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Increase of Mankind.

295 this sinful discontented being was, a few months afterwards, obliged to take up her abode in the Work house. There, to the personal discomfort of her situation, was added remorse of conscience for the ingratitude she had shewn towards God, by her unthankfulness for the blessings he had so mercifully bestowed upon her.

INCREASE OF MANKIND. To the Editor of the Cottager's Monthly Visitor.

SIR, For an increase of mankind after the Flood, and for an illustration of a rule în arithmetic, given in a former Number, I have the pleasure of copying out the following passage from Stackhouse's History of the Bible,

How soon the world was peopled.
Years after the Flood.

Pairs of men and women.

30 60

300 100

3,000 140

300,000 180

3,000,000 220

30,000,000 260

300,000,000 300

3,000,000,000 340


Various are the ways which have been attempted by learned men, to shew the probable increase of mankind, within a certain period of time. It is, for the present purpose, supposed that the first three couples, i. e. Noah's three sons and their wives, in twenty years after the flood, might have thirty pair, and by a gradual increase of ten pair for each couple in forty years' time, till the three hundred and fortieth year after the Flood, there might rise a sufficient number (as appears by the above Table) to spread colonies over the face of the whole earth.


How old art thou ? Gen. xlvii, 8.


A short and simple question, but

a very important one! It is the enquiry which Pharaoh made of Jacob on his arrival in Egypt. Let us see what ! was the answer of the venerable Patriarch, and what is the lesson which we may draw from it. “ And Jacob said unto Pharaoh, the days of the years of my pilgrimage are a hundred and thirty years, few and evil have the days of the years of my life been." Mạny, as far as regards this world, may have been the years of our pilgrimage, but few, alas ! the days of that spiritual existence which alone deserves the name of life—few the da deemed from the life of this earthly world, and devoted to those high and holy purposes for which we were sent into this state of existence. Many and evil the years during which the soul has lain dead, in trespasses and sins; in which, though bearing the Sacred name of Christ, we have lived without Him in the world, and, unmindful of the solemn obligation we entered into at our baptism, “ to fight under his banner against sin, the world, and the devil," have voluntarily yielded " our members as instruments of unrighteousness unte sin.” We must 6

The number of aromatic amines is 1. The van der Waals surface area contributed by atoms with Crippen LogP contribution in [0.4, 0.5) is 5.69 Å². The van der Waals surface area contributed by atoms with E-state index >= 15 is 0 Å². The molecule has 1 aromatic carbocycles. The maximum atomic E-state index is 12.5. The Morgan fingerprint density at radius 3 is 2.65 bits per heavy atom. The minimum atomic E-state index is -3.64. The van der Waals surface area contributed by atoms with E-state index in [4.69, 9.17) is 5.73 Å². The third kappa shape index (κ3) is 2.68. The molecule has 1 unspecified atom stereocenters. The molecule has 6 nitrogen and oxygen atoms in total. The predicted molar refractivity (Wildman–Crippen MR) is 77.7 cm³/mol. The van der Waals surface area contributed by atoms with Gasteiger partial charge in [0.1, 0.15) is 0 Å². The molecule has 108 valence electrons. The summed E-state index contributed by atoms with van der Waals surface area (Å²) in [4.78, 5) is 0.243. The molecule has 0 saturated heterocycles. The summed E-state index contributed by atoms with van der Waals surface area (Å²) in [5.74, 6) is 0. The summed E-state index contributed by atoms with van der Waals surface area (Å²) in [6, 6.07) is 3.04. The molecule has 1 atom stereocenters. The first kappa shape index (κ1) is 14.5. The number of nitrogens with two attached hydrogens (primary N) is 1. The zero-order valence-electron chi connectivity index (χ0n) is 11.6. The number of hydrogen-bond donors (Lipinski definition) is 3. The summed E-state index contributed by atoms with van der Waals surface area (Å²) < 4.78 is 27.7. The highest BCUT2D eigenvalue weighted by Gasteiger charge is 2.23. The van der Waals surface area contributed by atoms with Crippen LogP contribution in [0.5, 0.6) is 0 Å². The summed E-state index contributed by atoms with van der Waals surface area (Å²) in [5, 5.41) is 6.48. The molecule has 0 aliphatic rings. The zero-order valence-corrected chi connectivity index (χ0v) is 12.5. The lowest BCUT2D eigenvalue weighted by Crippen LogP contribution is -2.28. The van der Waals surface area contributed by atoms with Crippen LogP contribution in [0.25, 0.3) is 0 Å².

put off the old man which is cor

Short Meditations for the Aged. 297 rupt according to the deceitful lusts of the flesh, and must put on the new man, which after God is created in righteousness and true holiness.” We must be “ renewed in the spirit of our mind"-We must" set our affections on things above, - not on things of the earth.”

Jacob says, “ the days of the years of my pilgrimage:” now they that say such things declare plainly that they“ seek a country.”—They confess themselves to be " strangers on earth," and that they “ desire a better country, that is, an heavenly.” Let us ask ourselves if the few and evil years of our pilgrimage have taught us that this life is but a passage to another state of being? And, if so, have we also learnt to desire that better country which is set before us? do we welcome the troubles and sorrows of life, the infirmities of


approach of death, as so many messengers from God, warning us to detach our thoughts from this world, and to stand prepared to meet our Lord when He shall call us hence ?